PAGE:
From mid 1935 to early 1937, Evans worked for the historical unit of the Farm Security Administration to create a photographic survey of rural America during the Great Depression. Best known for his captivating large format images of the American vernacular, Evans produced an image that ignites a longing for traditional, rustic Americana, and the perfectly imperfect. In Roadside sandwich shop. Ponchatoula, Louisiana we see the once ubiquitous foodstand that used to dominate American highways, where purveyors of local produce and odds and ends would set up shop. In the earlier part of the 1900s, Ponchatoula was one of just two ways to get to New Orleans by land, earning the nickname “Gateway to New Orleans”. Prime real estate for roadside refreshments. Nearly a century later, Evans' iconic image remains a wanderlust-inducing window into road trips of yesteryear.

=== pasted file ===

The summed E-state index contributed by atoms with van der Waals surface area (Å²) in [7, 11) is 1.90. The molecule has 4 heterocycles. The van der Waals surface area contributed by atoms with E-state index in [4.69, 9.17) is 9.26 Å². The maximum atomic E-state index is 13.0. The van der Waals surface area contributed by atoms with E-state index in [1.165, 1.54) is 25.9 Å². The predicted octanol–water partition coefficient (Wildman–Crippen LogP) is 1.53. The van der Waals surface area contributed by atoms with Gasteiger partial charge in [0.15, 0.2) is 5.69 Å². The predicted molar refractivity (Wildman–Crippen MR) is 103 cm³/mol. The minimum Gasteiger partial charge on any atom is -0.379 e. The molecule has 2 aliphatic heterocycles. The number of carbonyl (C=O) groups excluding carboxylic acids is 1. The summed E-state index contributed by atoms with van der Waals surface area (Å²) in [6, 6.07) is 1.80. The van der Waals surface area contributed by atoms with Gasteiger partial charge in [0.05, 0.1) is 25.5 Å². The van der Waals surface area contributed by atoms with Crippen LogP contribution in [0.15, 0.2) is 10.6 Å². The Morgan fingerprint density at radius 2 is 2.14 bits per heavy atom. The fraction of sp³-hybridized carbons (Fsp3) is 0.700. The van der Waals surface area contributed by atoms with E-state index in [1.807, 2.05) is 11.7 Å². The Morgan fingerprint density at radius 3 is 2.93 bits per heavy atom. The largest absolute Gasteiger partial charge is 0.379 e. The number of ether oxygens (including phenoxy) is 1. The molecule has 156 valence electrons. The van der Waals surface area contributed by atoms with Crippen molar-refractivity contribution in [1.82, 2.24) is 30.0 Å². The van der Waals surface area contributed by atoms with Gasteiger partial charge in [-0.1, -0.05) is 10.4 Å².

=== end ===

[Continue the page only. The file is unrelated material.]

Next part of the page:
In the spirit of savoring these last few weeks of summer, we’re strapping in for a good old fashioned road trip ℅ American photographer Walker Evans. First stop: SNACKS. Shot in 1936, Roadside sandwich shop. Ponchatoula, Louisiana encapsulates the #1 principle of a primo pitstop: variety. This shop’s got it all ... More on the blog!
+ Limited-edition, exclusive to 20x200
+ Museum quality: archival inks, 100% cotton rag paper unless noted
+ Handcrafted custom-framing is available
Our quoted dimensions are for the size of paper containing the images, not the printed image itself. We do not alter the aspect ratio, nor do we crop or resize the artists’ originals. All of our prints have a minimum border of .5 inches to allow for framing.
Hahnemuhle Fine Art Baryta
8"x10" | edition of 10
11"x14" | edition of 150
16"x20" | edition of 50
20"x24" | edition of 10